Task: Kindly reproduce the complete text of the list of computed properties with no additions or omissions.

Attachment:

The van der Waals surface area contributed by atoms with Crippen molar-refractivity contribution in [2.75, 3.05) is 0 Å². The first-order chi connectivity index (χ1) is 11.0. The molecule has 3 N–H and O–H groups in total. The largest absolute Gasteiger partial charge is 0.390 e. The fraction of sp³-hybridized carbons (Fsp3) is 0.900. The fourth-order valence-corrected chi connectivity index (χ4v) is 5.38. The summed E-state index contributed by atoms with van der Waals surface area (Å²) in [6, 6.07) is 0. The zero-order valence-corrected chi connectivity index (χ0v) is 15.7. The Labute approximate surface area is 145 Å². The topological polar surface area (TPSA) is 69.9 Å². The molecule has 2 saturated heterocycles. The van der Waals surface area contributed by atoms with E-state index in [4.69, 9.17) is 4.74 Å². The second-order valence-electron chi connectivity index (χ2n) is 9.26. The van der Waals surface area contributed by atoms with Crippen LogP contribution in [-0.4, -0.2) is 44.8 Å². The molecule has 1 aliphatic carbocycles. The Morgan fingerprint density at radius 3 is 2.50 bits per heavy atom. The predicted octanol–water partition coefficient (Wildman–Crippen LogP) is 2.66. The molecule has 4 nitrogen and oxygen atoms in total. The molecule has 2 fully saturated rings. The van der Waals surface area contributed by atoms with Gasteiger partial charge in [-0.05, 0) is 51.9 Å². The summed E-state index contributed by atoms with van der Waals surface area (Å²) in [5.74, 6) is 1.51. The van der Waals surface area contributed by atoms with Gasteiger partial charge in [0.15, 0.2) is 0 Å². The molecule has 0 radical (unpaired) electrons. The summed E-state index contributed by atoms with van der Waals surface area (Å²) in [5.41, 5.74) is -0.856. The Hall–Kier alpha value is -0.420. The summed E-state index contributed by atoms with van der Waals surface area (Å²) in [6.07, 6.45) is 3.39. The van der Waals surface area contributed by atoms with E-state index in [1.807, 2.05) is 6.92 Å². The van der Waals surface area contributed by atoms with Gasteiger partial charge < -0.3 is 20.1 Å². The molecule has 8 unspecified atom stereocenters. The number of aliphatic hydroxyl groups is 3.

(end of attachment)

The van der Waals surface area contributed by atoms with Crippen molar-refractivity contribution in [2.75, 3.05) is 0 Å². The first-order chi connectivity index (χ1) is 11.0. The molecule has 3 N–H and O–H groups in total. The largest absolute Gasteiger partial charge is 0.390 e. The fraction of sp³-hybridized carbons (Fsp3) is 0.900. The fourth-order valence-corrected chi connectivity index (χ4v) is 5.38. The summed E-state index contributed by atoms with van der Waals surface area (Å²) in [6, 6.07) is 0. The zero-order valence-corrected chi connectivity index (χ0v) is 15.7. The Labute approximate surface area is 145 Å². The topological polar surface area (TPSA) is 69.9 Å². The molecule has 2 saturated heterocycles. The van der Waals surface area contributed by atoms with E-state index in [4.69, 9.17) is 4.74 Å². The second-order valence-electron chi connectivity index (χ2n) is 9.26. The van der Waals surface area contributed by atoms with Crippen LogP contribution in [-0.4, -0.2) is 44.8 Å². The molecule has 1 aliphatic carbocycles. The Morgan fingerprint density at radius 3 is 2.50 bits per heavy atom. The predicted octanol–water partition coefficient (Wildman–Crippen LogP) is 2.66. The molecule has 4 nitrogen and oxygen atoms in total. The molecule has 2 fully saturated rings. The van der Waals surface area contributed by atoms with Gasteiger partial charge in [-0.05, 0) is 51.9 Å². The summed E-state index contributed by atoms with van der Waals surface area (Å²) in [5.74, 6) is 1.51. The van der Waals surface area contributed by atoms with Gasteiger partial charge in [0.15, 0.2) is 0 Å². The molecule has 0 radical (unpaired) electrons. The summed E-state index contributed by atoms with van der Waals surface area (Å²) in [5.41, 5.74) is -0.856. The Hall–Kier alpha value is -0.420. The summed E-state index contributed by atoms with van der Waals surface area (Å²) in [6.07, 6.45) is 3.39. The van der Waals surface area contributed by atoms with E-state index in [1.807, 2.05) is 6.92 Å². The van der Waals surface area contributed by atoms with Gasteiger partial charge < -0.3 is 20.1 Å². The molecule has 8 unspecified atom stereocenters. The number of aliphatic hydroxyl groups is 3.